Robert Mintak: The technical challenge that we accepted on this project was that the 20th century way of recovering lithium from brine, using massive solar evaporation ponds to concentrate the brine and bathtub chemistry to precipitate out contaminants from the brine, doesn’t work in Arkansas. Meteorologically it rains, geographically it is hilly, and regulatory wise you have to put the brine back in the ground after processing.

It is extremely important to note that the evaporation pond process is not optimal, it is slow, it takes months to up to a year or more for the evaporation process, it has a huge environmental footprint, typically recovers only 50% of the lithium. It is a process not built for the modern economy and 21st century lithium chemical compounds that require higher purities and consistent supply arrangements.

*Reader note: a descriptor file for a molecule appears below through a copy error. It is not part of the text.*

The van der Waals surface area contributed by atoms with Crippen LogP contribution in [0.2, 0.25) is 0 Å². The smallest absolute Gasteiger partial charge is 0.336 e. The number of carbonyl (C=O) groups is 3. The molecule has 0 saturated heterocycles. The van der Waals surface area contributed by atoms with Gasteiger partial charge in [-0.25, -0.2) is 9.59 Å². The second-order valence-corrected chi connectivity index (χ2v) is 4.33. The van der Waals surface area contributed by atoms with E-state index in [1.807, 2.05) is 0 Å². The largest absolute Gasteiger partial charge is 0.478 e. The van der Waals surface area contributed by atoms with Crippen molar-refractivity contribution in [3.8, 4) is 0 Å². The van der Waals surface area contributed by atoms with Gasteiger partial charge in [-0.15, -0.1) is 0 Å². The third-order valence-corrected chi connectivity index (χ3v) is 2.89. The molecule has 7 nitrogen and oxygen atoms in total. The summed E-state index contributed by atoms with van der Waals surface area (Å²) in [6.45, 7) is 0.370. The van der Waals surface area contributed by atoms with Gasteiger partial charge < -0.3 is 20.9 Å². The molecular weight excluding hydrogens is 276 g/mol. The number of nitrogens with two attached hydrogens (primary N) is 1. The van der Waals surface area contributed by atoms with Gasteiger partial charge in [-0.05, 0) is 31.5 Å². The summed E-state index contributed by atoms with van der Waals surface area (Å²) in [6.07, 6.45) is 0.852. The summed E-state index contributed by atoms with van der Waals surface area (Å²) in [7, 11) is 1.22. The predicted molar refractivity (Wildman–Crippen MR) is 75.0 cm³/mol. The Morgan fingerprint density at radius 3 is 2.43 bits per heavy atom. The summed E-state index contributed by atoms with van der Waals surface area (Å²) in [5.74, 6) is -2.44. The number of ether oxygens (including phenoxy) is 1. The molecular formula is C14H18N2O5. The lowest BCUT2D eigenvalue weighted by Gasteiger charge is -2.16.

The process of extraction of lithium ions out of brine isn’t difficult. There are a number of established ways to accomplish that; nano-filtration, membranes, solvent extraction, ion exchange. But each of those has its own particular challenges when you try to scale them to economic commercial production, when the brine chemistry and project fundamentals are considered. The approach we took is the project always drives the process. We didn’t take a process or an ideology and force it on the project. 

We began work in the fall of 2017 when we started bench- or lab-scale work. We had the good fortune of having access to large volumes of real brine from the project. Our team tested a range of technologies and then settled on a general “suite” of technologies would work best with our brine.